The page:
I had a hard day today. It was one of those days that I regretted putting on make-up, ate ice cream out of the carton at 11am and considered going back to bed instead of into work. I’m tired of hearing that I don’t have enough experience for jobs, or being asked what my long-term plan for my life is. I’m convinced that anyone who can tell me what they think their life will look like in 10 years should be kicked hard in the shins. It’s just not reality. Not for me, and not for most people – I’ve asked around. I sat in my car for a couple minutes after a quick trip into JoAnne’s Fabric and had a yelling match at God in my head. It went something like this, “Lord, I know you have purpose and the fact that I am where I am right now is somehow good for me, I just don’t see it. I’m done. I’m ready to just be done. I want to know why I’m here because I can’t see your purpose in it. You say wouldn’t waste experience and here I am doubting that I can even do ministry, I feel so completely disregarded. I don’t see it.” Uncertainty brings out the doubter in me, that’s for sure.
This evening I’ve been trying to work through some of this stuff. I know my circumstances aren’t going to change overnight, but I want my attitude to change, but for me I struggle to fake things, I can’t fake an attitude change, I need to change the belief, or figure out how do that. As I’ve been reading through the Gospel of Mark, I found myself judging the disciples just a little bit – feel free to judge me now, I deserve it. Jesus’ disciples watched Him feed 5,000 people and then the next time there were a large number of people to feed (4,000), they wanted to run for the hills thinking it was impossible. Reality is, without God both of those situations are impossible. The amount of food that they had in front of them could feed a family, not thousands of people, but it did. In between those two events, Jesus calms a storming ocean even as the waves are crashing up onto the ship that the disciples are in. Without God, the disciples and the ship would have been no more.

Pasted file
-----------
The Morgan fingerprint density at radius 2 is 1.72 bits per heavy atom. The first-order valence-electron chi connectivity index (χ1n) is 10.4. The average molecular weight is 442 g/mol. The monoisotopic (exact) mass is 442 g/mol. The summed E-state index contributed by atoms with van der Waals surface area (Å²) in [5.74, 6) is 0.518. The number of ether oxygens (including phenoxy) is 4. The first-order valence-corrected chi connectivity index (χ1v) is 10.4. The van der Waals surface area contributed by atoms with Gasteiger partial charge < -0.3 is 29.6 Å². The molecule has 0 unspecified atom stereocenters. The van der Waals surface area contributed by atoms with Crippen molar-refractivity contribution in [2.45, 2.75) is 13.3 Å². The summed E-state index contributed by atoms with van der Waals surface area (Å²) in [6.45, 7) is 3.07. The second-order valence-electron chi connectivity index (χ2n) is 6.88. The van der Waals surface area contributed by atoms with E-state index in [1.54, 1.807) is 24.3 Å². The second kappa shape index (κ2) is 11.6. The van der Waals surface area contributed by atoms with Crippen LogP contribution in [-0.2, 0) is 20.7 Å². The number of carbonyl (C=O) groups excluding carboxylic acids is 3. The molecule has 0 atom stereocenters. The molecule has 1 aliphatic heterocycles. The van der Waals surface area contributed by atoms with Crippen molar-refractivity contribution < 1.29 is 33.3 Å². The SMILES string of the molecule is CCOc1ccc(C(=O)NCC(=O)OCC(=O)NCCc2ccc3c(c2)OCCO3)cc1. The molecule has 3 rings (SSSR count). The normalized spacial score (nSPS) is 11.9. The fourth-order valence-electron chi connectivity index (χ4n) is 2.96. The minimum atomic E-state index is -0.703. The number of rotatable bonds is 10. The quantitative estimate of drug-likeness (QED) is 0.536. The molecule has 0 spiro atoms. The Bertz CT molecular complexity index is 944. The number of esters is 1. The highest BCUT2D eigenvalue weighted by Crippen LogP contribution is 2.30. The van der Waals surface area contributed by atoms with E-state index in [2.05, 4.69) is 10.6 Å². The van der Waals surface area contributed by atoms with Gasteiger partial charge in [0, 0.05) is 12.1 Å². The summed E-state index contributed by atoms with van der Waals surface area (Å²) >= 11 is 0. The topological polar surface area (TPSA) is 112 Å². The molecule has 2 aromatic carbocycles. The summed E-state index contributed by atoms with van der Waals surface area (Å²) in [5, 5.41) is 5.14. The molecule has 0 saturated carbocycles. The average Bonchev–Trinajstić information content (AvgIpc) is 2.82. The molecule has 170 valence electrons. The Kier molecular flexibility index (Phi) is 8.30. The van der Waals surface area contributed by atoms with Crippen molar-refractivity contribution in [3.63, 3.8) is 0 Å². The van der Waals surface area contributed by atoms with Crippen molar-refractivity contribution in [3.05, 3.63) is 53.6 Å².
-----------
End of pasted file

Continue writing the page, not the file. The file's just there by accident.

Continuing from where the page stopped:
As I’ve thought and prayed through these events, I’m reminded just how much I have in common with the disciples. When things get rough, I fixate on the visible reality right in front of my eyes. My inexperience, my joblessness, my singleness, my lack of community, and the list goes on. Just as the disciples did. They fixed their eyes on the visible – multitudes of people to feed and the raging seas. I, just like the disciples, forget that there’s another part of the story. It’s invisible. That’s why it’s easy to forget. Even as I reflect back on my pity party in my car, one word came up numerous times – see. There is an invisible part of my reality – God’s goodness cannot always be seen to me. He has prepared me to whatever comes next; He is teaching me about His character, even as I wallow in self-pity. He declares that the best is yet to come. He continues to ask me to take one more step of faith into unchartered territory, against what make sense to my rational (pretend I’m rational) mind. But I want to see evidence, I don’t just want to believe it might be there, I want to see the purpose. One of the most beautiful things about God to me is how He weaves the visible and the invisible together all for His glory. But my earthy perspective prevents me from seeing the weaving some days. God, would you grant me the eyes to see how you’re weaving the invisible and the visible together in my life? And on difficult days, like today, just help me to believe that the invisible exists and that there’s more than what I can see.
“…blessed are those who have not seen and yet have believed.” John 20:29
“So we fix our eyes not on what is seen, but on what is unseen. For what is seen is temporary, but what is unseen is eternal.” 2 Corinthians 5:18